Economic costs of expanded criteria donors in renal transplantation. / Whiting, James F.; Golconda, Muralikrishna; Smith, Roger; O'Brien, Susan; First, M. Roy; Alexander, J. Wesley.

In: Transplantation, Vol. 65, No. 2, 27.01.1998, p. 204-207.

Research output: Contribution to journalArticle

Whiting, JF, Golconda, M, Smith, R, O'Brien, S, First, MR & Alexander, JW 1998, 'Economic costs of expanded criteria donors in renal transplantation', Transplantation, vol. 65, no. 2, pp. 204-207.
Whiting JF, Golconda M, Smith R, O'Brien S, First MR, Alexander JW. Economic costs of expanded criteria donors in renal transplantation. Transplantation. 1998 Jan 27;65(2):204-207.
Whiting, James F. ; Golconda, Muralikrishna ; Smith, Roger ; O'Brien, Susan ; First, M. Roy ; Alexander, J. Wesley. / Economic costs of expanded criteria donors in renal transplantation. In: Transplantation. 1998 ; Vol. 65, No. 2. pp. 204-207.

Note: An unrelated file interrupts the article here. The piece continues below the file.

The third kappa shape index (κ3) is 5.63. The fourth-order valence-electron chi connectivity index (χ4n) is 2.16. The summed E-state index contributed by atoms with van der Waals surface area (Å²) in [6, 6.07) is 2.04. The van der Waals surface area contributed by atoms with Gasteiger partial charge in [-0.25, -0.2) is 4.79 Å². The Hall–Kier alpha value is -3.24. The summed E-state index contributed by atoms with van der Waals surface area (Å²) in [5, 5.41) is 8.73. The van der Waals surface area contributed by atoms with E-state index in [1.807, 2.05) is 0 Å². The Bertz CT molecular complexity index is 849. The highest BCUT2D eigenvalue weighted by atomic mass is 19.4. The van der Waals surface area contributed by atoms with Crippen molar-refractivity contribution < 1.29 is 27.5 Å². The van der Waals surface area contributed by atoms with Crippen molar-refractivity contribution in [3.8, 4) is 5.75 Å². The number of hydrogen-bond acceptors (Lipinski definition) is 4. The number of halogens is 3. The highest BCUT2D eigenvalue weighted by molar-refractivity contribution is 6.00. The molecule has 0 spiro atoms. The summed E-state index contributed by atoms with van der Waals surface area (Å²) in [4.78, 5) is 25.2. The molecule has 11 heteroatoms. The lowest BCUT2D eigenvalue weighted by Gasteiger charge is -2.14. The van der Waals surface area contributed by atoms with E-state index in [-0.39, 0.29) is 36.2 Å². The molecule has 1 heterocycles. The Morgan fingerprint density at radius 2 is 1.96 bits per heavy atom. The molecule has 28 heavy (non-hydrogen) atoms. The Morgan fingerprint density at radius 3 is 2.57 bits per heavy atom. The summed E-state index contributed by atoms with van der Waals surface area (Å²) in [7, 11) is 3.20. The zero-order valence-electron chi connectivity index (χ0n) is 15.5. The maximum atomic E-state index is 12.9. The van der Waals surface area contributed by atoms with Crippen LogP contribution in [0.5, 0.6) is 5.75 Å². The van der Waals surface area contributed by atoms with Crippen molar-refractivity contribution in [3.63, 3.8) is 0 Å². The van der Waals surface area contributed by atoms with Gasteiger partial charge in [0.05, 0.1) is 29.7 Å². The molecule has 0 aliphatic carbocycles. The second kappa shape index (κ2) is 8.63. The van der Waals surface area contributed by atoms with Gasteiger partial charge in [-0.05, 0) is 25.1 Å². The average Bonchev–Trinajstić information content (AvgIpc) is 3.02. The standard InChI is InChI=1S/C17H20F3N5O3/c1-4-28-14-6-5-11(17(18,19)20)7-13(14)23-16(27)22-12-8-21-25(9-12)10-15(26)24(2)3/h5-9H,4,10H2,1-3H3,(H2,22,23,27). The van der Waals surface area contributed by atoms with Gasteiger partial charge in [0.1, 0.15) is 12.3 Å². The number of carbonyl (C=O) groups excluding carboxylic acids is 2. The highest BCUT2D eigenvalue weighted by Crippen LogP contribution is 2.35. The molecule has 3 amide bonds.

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abstract = "Background. The organ shortage has increased interest in the use of 'expanded criteria' donors (ECDs). Although much has been written concerning the clinical outcomes associated with the use of such donors, little has been published concerning the financial results associated with their use. Methods. A retrospective cost identification study of recipients of kidneys from expanded criteria cadaveric donors was used. Results. Of a total of 78 cadaveric renal transplants in fiscal year 1995, there were 38 kidneys (49{\%}) transplanted from ECDs. Graft survival at I year was not statistically different between patients who received kidneys from ECDs and those who received non-ECD kidneys (84{\%} vs. 85{\%}, respectively). Length of stay (P<0.05), serum creatinine at 1 year after transplantation (P<0.01), and the percentage of patients requiring hemodialysis (P<0.05) were all higher among patients who received kidneys from ECDs. Cold ischemic time was significantly longer in patients who received kidneys from ECDs (31.4±12 hr vs. 24.0±9 hr; P<0.05). The total average and median costs were $12,190 and $10,911 higher in recipients of kidneys from ECDs as compared with non-ECD controls (P<0.01). Stepwise linear regression demonstrated that length of stay was the major clinical determinant of total costs; only the use of antilymphocyte induction was otherwise significantly associated. When kidneys from ECDs were transplanted into 'high-risk' recipients (age >60 or retransplant patient), the average total costs were $15,311 more than when kidneys from ECDs were transplanted into non-high-risk patients (n=16 and 21, respectively; P<0.05) and $20,680 more than when a non-ECD, non-high-risk pairing was undertaken (n=26; P<0.05). Conclusions. Kidney transplantation with organs from ECDs is significantly more expensive than with organs from non-ECDs, even in the face of similar graft survival rates. Further study is needed to determine the cost-effectiveness of renal transplantation utilizing kidneys from ECDs vis- a-vis hemodialysis.",